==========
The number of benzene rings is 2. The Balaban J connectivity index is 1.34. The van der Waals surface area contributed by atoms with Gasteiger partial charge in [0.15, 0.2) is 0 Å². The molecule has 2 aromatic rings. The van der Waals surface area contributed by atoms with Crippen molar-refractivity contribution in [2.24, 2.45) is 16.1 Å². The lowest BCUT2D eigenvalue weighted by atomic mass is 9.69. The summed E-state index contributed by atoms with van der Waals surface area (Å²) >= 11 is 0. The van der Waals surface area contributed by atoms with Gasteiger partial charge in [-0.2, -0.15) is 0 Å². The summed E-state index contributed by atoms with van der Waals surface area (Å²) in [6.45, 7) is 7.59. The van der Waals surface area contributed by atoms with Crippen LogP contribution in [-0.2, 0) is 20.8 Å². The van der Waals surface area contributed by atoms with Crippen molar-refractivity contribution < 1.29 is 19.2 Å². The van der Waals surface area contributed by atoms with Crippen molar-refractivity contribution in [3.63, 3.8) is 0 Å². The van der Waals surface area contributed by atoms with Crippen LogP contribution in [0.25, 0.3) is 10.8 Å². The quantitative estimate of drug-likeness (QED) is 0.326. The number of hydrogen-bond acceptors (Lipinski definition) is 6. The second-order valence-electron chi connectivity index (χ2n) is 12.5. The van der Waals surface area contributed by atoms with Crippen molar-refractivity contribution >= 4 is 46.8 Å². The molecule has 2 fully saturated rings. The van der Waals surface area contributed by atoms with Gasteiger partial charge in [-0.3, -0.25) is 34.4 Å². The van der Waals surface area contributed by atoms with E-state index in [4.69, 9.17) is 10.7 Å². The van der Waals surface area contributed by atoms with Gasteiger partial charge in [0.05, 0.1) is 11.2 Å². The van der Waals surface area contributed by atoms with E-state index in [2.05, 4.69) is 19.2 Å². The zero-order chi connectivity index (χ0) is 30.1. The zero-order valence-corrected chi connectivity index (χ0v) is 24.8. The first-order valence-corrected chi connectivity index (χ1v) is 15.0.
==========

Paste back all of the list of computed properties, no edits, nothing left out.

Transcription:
The number of benzene rings is 2. The Balaban J connectivity index is 1.34. The van der Waals surface area contributed by atoms with Gasteiger partial charge in [0.15, 0.2) is 0 Å². The molecule has 2 aromatic rings. The van der Waals surface area contributed by atoms with Crippen molar-refractivity contribution in [2.24, 2.45) is 16.1 Å². The lowest BCUT2D eigenvalue weighted by atomic mass is 9.69. The summed E-state index contributed by atoms with van der Waals surface area (Å²) >= 11 is 0. The van der Waals surface area contributed by atoms with Gasteiger partial charge in [-0.2, -0.15) is 0 Å². The summed E-state index contributed by atoms with van der Waals surface area (Å²) in [6.45, 7) is 7.59. The van der Waals surface area contributed by atoms with Crippen LogP contribution in [-0.2, 0) is 20.8 Å². The van der Waals surface area contributed by atoms with Crippen molar-refractivity contribution < 1.29 is 19.2 Å². The van der Waals surface area contributed by atoms with Crippen molar-refractivity contribution in [3.63, 3.8) is 0 Å². The van der Waals surface area contributed by atoms with Crippen LogP contribution in [0.25, 0.3) is 10.8 Å². The quantitative estimate of drug-likeness (QED) is 0.326. The number of hydrogen-bond acceptors (Lipinski definition) is 6. The second-order valence-electron chi connectivity index (χ2n) is 12.5. The van der Waals surface area contributed by atoms with Crippen molar-refractivity contribution >= 4 is 46.8 Å². The molecule has 2 fully saturated rings. The van der Waals surface area contributed by atoms with Gasteiger partial charge in [-0.3, -0.25) is 34.4 Å². The van der Waals surface area contributed by atoms with E-state index in [4.69, 9.17) is 10.7 Å². The van der Waals surface area contributed by atoms with Gasteiger partial charge in [0.05, 0.1) is 11.2 Å². The van der Waals surface area contributed by atoms with E-state index in [2.05, 4.69) is 19.2 Å². The zero-order chi connectivity index (χ0) is 30.1. The zero-order valence-corrected chi connectivity index (χ0v) is 24.8. The first-order valence-corrected chi connectivity index (χ1v) is 15.0.